Bummer that spring arrived so abruptly this year. I only started skiing last year in the spring, and it was wonderful for a beginner. The warmer weather came on slowly and good conditions lingered on with beautifully groomed, firm and consistent granular snow and nearly deserted slopes. I got hooked on the sport right then. I had a great winter this year, but we were really looking forward to more spring skiing. No such luck, it seems.

Anyway, thanks for the freely offered advice and encouragement. And here's to a longer season next year.

 

post #16 of 16

Hey Cmick. Hope your summer went well. This years season is just around the corner eh?!

 

I watched your video from last spring and you got some good feed back.

Back seat- YES

Upper body rotation-Yes

Stiff legs-Yes

Let us not focus on the bad but rather get you going in a positive direction.

 

- Body position, think knees over the toes and shoulders over the knees. Bend and unbend your ankles, knees and hips evenly.      Hop turns could help you here.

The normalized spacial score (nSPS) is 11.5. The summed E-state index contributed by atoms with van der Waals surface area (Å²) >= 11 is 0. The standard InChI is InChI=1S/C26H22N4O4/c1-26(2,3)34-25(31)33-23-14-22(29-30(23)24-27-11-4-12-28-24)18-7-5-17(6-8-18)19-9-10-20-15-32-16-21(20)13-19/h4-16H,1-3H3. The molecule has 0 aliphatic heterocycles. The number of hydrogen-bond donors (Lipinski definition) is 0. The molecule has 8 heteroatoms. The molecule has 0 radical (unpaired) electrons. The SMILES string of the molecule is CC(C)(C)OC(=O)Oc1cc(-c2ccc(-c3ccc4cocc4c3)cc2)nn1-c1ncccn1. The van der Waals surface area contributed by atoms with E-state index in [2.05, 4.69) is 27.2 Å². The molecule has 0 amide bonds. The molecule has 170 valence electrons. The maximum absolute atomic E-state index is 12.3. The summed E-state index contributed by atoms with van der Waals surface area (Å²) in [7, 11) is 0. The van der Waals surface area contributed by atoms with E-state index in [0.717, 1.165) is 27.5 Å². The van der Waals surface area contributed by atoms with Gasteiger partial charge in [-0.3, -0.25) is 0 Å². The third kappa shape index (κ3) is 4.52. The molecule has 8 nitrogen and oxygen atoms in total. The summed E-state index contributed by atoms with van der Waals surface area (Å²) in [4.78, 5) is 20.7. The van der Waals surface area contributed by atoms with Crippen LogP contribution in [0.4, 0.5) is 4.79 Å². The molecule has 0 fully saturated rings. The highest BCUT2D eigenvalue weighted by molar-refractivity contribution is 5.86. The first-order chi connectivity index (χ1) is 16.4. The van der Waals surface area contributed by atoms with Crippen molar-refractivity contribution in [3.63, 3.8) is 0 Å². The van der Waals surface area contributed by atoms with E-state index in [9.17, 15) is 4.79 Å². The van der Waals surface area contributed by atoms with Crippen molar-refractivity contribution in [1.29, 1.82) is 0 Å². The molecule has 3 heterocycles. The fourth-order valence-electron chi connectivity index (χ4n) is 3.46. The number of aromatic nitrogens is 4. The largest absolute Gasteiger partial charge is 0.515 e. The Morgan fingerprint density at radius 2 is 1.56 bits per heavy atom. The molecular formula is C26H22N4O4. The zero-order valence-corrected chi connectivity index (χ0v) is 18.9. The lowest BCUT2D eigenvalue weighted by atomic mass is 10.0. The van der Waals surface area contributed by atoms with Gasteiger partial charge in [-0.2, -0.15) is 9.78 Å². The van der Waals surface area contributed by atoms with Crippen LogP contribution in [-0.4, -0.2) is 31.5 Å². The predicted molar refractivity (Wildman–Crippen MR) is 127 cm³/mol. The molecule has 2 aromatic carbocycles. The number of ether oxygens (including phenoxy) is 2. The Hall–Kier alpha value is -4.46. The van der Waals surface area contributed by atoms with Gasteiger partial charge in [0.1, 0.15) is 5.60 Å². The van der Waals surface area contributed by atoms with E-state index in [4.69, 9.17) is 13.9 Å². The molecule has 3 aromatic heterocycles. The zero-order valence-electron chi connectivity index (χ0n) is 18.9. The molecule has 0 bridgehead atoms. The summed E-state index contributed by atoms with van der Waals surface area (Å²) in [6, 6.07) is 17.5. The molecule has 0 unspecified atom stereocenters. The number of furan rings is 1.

.

-Turning of the legs, the turning effort should begin from the feet up. Allow the femur to rotate in the hip socket. Your legs turn but your body remains a more open to the down slope.

Practice this movement in a wedge turn(snow plow) stay foreword. Back bad.... watch the video below 

www.youtube.com/embed/384sDq2fAuy Ski Tips- wedge stop with Steve A.

 

- Balance on you down hill ski at the end of your turn.

By picking up the up hill ski at the end of the turn you will have no choice but to stand on the down hill one. Try it one turn at a time and find the happy balance spot. When you do you will know it.

www.youtube.com/embed/kXurUynaOgy Ski Tips - Tight Core with Steve A.

 

Best of luck and have a great season

Cheersbeercheer.gif

New Posts  All Forums:Forum Nav:
  Return Home
  Back to Forum: Beginner Zone
EpicSki › The Barking Bear Forums › Ski Training and Pro Forums › Beginner Zone › Video critique please!